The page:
Barrett Town: “9. The ventilation for the cells is very poor and could lead to suffocation.”
Moneague: “5. The ventilation for the cells is very poor and could lead to suffocation if the windy climate at Moneague should cease.”
Nain: “The facility is not suitable for habitation due to very poor ventilation.”
The September 2017 MNS inspection report uses less dramatic language in describing the ventilation problem and the associated recommendations, but the problem remains as a concern:
The provided photographs give a visual indication of the situation being described: The MNS October 2017report speaks of the facilities being “constructed from a prototype plan”. What did this plan require regarding ventilation? Who was consulted in designing this plan? What standards were used as a guideline for developing this plan?
And if it is said that the prototype plan was adequate, is it that the work done varied from the plan? If so, wasn’t this noticed while the work was being done? And again, why has there been no accountability for the poor work done? Why is it that the facilities remained unused and deteriorating, after so much money was spent?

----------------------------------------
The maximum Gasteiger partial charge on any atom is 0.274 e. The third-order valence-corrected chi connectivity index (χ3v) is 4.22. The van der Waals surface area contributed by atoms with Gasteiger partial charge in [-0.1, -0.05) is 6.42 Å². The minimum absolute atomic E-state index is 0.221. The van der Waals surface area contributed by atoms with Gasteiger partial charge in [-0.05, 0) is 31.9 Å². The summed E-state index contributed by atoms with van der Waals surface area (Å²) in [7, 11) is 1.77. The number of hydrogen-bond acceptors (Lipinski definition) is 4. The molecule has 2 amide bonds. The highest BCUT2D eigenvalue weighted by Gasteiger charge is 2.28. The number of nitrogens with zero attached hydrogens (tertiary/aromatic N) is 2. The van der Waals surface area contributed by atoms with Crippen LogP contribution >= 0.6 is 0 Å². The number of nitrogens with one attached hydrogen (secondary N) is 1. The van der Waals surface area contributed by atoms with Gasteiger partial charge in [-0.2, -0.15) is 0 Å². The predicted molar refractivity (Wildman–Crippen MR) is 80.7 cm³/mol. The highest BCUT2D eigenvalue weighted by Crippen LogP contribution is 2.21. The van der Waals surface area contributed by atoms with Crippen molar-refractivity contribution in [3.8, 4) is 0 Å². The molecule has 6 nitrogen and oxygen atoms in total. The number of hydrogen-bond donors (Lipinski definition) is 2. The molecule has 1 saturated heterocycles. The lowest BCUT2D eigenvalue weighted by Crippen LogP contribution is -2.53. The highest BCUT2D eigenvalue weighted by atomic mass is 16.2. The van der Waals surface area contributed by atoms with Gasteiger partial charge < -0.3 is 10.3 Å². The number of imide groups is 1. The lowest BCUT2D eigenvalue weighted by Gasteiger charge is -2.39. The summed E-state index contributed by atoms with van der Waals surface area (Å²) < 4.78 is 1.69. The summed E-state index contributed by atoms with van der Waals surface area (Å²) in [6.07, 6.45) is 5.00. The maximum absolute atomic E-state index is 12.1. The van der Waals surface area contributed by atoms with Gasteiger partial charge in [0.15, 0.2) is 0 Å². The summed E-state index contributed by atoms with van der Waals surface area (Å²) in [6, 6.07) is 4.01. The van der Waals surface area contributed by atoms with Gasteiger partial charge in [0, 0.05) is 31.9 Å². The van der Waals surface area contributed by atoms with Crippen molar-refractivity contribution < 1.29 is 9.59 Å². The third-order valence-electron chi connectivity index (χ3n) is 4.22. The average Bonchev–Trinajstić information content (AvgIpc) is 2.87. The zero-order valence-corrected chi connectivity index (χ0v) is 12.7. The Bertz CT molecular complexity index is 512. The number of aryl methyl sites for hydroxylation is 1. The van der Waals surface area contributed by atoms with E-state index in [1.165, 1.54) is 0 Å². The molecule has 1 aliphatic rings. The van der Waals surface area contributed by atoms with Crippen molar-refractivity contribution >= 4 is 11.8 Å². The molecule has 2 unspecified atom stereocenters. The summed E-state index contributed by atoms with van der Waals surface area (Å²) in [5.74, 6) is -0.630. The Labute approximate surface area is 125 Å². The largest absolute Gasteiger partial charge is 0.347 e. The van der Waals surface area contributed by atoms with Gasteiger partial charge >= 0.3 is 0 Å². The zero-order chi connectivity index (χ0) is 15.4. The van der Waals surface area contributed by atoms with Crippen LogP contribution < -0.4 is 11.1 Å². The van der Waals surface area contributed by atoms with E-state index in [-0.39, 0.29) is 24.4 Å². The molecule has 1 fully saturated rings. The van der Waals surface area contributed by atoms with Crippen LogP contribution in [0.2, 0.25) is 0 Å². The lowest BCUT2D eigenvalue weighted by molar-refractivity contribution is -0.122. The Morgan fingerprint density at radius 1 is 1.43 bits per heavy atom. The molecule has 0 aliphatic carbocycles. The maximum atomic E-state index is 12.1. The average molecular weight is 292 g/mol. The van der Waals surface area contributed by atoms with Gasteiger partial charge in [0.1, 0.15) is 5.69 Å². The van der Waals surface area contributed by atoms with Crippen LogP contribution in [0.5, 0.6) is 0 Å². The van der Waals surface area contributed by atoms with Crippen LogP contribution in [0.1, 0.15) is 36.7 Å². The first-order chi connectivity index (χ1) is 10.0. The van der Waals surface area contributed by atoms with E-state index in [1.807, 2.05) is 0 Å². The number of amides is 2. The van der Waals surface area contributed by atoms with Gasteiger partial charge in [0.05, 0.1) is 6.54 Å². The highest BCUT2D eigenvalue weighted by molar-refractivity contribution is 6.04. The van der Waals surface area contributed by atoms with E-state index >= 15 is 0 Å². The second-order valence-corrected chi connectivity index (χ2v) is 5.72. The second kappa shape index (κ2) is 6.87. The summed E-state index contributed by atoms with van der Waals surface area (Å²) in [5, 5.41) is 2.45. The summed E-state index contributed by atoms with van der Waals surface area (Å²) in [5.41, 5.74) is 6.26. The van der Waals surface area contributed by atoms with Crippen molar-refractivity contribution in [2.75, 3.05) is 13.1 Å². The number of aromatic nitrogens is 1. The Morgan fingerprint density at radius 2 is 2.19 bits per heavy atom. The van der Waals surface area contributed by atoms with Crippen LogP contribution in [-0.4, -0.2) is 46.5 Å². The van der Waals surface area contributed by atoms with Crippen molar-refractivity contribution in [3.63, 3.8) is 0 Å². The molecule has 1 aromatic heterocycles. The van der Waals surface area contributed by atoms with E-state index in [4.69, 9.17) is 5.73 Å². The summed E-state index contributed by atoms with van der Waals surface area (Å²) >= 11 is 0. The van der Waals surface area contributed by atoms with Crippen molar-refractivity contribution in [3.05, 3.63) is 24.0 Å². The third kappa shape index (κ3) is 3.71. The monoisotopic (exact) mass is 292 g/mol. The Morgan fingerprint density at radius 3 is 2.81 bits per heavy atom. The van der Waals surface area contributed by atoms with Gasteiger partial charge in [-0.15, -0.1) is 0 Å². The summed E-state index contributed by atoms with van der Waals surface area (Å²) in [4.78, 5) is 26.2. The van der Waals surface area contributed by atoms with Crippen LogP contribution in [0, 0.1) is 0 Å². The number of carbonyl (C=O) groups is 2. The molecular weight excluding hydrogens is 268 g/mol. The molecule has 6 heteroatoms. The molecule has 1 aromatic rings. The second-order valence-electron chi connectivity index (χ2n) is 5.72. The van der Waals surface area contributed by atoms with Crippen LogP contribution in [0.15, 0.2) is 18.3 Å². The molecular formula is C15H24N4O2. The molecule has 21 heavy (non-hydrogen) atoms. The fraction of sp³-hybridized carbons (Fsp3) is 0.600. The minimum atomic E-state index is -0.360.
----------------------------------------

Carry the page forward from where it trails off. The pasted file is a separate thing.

At the end of the Committee meeting on October 10, MP Jackson said that the scope of the investigation into the use of public funds for this retrofitting went beyond the mandate of the Internal and External Affairs Committee. He said that the Committee would complete its report to Parliament on the matter and that further investigation would need to be done by the Public Administration and Appropriations Committee (PAAC) and/or the Public Accounts Committee (PAC).
This is a matter that demands explanation and accountability, at the stages of planning, implementation and sign off. With all that is needed for children who come into conflict with the law, with the often heard excuse of lack of resources, we owe it to them to demand that the Parliament does its part in achieving full accountability.